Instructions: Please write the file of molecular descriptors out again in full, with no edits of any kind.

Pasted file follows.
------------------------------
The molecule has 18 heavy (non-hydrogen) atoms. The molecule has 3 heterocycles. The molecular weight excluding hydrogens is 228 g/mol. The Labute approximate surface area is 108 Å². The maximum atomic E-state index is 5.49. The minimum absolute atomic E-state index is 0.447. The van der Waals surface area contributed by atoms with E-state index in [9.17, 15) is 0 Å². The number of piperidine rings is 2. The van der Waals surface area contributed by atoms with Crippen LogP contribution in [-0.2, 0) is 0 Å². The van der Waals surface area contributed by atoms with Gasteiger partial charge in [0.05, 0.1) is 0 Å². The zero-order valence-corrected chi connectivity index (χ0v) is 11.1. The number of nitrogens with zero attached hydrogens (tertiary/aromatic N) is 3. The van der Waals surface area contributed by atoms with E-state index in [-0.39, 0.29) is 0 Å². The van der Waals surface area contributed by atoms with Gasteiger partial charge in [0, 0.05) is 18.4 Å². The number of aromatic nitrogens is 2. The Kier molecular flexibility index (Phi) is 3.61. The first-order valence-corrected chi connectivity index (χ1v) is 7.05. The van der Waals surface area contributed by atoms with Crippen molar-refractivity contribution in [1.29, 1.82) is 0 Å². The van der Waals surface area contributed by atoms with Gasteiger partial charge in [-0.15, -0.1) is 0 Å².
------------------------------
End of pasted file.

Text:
The molecule has 18 heavy (non-hydrogen) atoms. The molecule has 3 heterocycles. The molecular weight excluding hydrogens is 228 g/mol. The Labute approximate surface area is 108 Å². The maximum atomic E-state index is 5.49. The minimum absolute atomic E-state index is 0.447. The van der Waals surface area contributed by atoms with E-state index in [9.17, 15) is 0 Å². The number of piperidine rings is 2. The van der Waals surface area contributed by atoms with Crippen LogP contribution in [-0.2, 0) is 0 Å². The van der Waals surface area contributed by atoms with Gasteiger partial charge in [0.05, 0.1) is 0 Å². The zero-order valence-corrected chi connectivity index (χ0v) is 11.1. The number of nitrogens with zero attached hydrogens (tertiary/aromatic N) is 3. The van der Waals surface area contributed by atoms with E-state index in [-0.39, 0.29) is 0 Å². The van der Waals surface area contributed by atoms with Gasteiger partial charge in [0, 0.05) is 18.4 Å². The number of aromatic nitrogens is 2. The Kier molecular flexibility index (Phi) is 3.61. The first-order valence-corrected chi connectivity index (χ1v) is 7.05. The van der Waals surface area contributed by atoms with Crippen molar-refractivity contribution in [1.29, 1.82) is 0 Å². The van der Waals surface area contributed by atoms with Gasteiger partial charge in [-0.15, -0.1) is 0 Å².